If Dashiell “Dash” Bad Horse had forgotten how little he missed the life he left behind on the Prairie Rose Indian Reservation, by the time the five days chronicled in “Scalped: Indian Country” have passed, it’s a certainty that, should the opportunity present itself, not only will he hightail it out of South Dakota forever, but the only time Prairie Rose will cross his mind will be in his nightmares.
Dash has returned to the land on which he was raised after abandoning it for fifteen years. While there was no doubt that trouble would find the nunchucks-wielding man, he dives head first into it with so little concern for life or limb that you’d think it was “some fucked-up plan for committing suicide”, as one of his barroom-brawl opponents puts it. The man has pent up aggression. Not enough to take out a tavern full of hoods, but enough to take out a good number of them. This is enough to warrant a meeting between Dash and Lincoln Red Horse, the kingpin of Prairie Rose, a vile human being who demonstrates very little in the way of being human.
“Indian Country” flips forward and backward from one scene to the next. Writer Jason Aaron was intent on denying readers a linear story and the book is better off for this. It is filled with large and small surprises that might be more easily identified were it presented in a straightforward manner. Though Dash’s reasons for leaving the reservation aren’t implicit, we get a glimpse into an uncustomary childhood that most kids would have a difficult time surviving. Even so, things have taken a turn for the worse in the years that have passed. Aaron only serves to introduce his cast of lost souls and the world they inhabit in this first volume of “Scalped”, and it isn’t pretty.
Gina Bad Horse, Dash’s mother, is a longtime activist who seemed to put her son second to her crusades for Native-American causes. Carol Ellroy is the reservation’s resident whore and Dash’s childhood sweetheart. She has grown from a mischievous girl into a woman with no boundaries and little in the way of self-control. Officer Falls Down is one of the few honest cops on the reservation. Unfortunately, being a Prairie Rose officer with morals is probably more hazardous than running headfirst into gunfire. Finally, Lincoln Red Horse rounds out Aaron’s cast. We get glimpses of each character in this first volume, but it’s clear that there is much more to be explored as their stories continue to develop.
To discuss much more of the plot would only be a disservice to Aaron’s unpredictable story. There are small twists, others are huge, some you may see coming, and some will catch you completely off guard. But there is nothing gimmicky about the revelations that are disclosed as the story spins about. Aaron has crafted an intensely structured piece with emotionally complex characters who find themselves lost in world of crime, violence and depravity. Aaron’s strength is that he can reveal these dark corners of the world, presenting them within a thoroughly enjoyable read.
In one unforgettable scene, a bust on a Meth Lab goes sour when a cop gets acid thrown in his face, something that I promise will stick with you, and the thuggish cops assure unconstitutional retribution for the derelict responsible. “Beat this here acid-throwing pussy with a pump handle and find out who his girlfriend is,” whispers an officer. “Then when you’re burying his ass alive, be sure he remembers… that I’ll be pissin’ in the bitch’s face when she dies.” The brutality of what is about to happen to the junkie is bad enough, but Aaron devises an even more sadistic end by forcing the poor loser’s girlfriend into the horror. It’s so barbaric it’s comical.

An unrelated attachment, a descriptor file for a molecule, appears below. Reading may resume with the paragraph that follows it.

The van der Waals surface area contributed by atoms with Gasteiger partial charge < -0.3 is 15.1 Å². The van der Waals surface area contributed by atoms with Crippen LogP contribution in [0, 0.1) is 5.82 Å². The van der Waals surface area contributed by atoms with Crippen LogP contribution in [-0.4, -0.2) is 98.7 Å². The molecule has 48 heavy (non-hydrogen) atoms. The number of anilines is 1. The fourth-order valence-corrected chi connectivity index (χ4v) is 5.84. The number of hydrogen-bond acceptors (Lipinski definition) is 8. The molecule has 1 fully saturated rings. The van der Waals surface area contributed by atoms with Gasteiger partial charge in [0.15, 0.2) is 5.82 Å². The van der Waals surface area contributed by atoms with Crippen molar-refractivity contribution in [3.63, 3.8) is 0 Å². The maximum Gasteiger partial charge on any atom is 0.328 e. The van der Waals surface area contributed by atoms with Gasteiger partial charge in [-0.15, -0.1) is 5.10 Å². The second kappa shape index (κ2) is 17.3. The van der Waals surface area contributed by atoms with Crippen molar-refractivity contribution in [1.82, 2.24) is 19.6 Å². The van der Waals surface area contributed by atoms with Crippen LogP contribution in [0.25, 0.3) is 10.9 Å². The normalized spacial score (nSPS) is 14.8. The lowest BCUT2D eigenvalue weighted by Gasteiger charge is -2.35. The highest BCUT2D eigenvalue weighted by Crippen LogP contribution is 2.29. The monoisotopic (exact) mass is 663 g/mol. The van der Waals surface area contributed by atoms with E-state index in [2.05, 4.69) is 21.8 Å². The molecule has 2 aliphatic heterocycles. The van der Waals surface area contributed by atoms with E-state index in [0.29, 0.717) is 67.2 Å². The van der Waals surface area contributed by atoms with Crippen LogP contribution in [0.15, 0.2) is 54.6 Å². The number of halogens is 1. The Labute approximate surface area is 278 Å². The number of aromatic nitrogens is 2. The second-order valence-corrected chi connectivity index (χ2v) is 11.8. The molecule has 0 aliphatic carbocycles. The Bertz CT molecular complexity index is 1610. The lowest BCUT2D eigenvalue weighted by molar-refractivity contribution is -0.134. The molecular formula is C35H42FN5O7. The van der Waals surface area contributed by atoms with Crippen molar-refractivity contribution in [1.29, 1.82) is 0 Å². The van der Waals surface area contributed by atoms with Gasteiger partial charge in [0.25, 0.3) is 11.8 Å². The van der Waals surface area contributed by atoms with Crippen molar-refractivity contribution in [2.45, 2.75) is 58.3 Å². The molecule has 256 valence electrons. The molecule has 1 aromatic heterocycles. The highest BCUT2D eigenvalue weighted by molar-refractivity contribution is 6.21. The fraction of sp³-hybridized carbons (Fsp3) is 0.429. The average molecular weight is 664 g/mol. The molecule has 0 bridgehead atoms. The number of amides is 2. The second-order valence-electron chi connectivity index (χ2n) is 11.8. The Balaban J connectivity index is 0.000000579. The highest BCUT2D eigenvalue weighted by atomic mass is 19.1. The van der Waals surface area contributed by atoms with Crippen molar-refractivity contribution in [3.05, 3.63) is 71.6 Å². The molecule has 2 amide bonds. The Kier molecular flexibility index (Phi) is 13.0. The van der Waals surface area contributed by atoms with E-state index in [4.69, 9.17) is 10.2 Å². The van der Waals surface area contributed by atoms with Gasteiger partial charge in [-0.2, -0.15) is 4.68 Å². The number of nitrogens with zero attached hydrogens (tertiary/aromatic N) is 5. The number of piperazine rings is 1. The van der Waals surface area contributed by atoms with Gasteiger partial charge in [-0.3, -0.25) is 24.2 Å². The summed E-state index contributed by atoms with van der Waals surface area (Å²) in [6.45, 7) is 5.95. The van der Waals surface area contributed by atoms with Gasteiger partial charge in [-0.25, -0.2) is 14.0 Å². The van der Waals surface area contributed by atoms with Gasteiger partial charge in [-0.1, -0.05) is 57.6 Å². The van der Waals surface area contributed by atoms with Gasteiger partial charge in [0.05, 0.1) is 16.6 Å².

What makes “Indian Country” compelling is the corner that Aaron has forced his protagonist into. We know that Dash is stuck on the reservation for the time being, but it isn’t clear why. While he’s there, trying hard to stay alive in a place that’s hard to stay alive, he’s confronted by the two women in his life with whom he’s got years of emotional baggage to resolve. Aaron keeps the pace of “Indian Country” swift as it moves back a few hours, then forward a few days, then descends by a few decades, then returns to the present, and so on through the end. You won’t be lost and you won’t be bored.
R.M. Guéra’s style is befitting “Indian Country.” The artist fully realizes the raw, tough world of “Scalped”, from the outbursts of violence to the dramatic encounters between its cast. Guéra utilizes a good deal of negative space throughout the book, giving it something of a noir flare from time to time. Guéra’s characters are filled with life; they scream, they scowl, they grit their teeth in anger. When Gina sees her son for the first time in fifteen years, Guéra makes certain that readers can identify the look of utter shock that is plastered across her face.
Lee Loughridge keeps the palette in muted tones and neutrals for much of the book, but brightens up the scenes with oranges and reds when things take a violent turns. One chilling effect is when a young boy is forced to stare at a dead corpse propped against a log cabin during the middle of winter. Everything is white with light shades of blue and gray, except for the blood coming from the gunshot wound to the dead man’s head. The blood is a definitive red and the scene is more startling for it.
There’s an authenticity to Aaron’s work. The dialogue is filled with flourishes of Native-American phrases and he’s specific about what life on the reservation is like in the 21st century. Don’t be surprised when you find that, days, weeks, or months later, the book has stuck with you. Thankfully there’s a second volume to satiate the quench brought on by “Scalped: Indian County”.
Scalped, Volume 01: Indian Country
Written by: Jason Aaron
Art: R.M. Guéra
Colors: Lee Loughridge
Letters: Phil Balsman
Original Publication Date: March 2007
Pages: 126 pages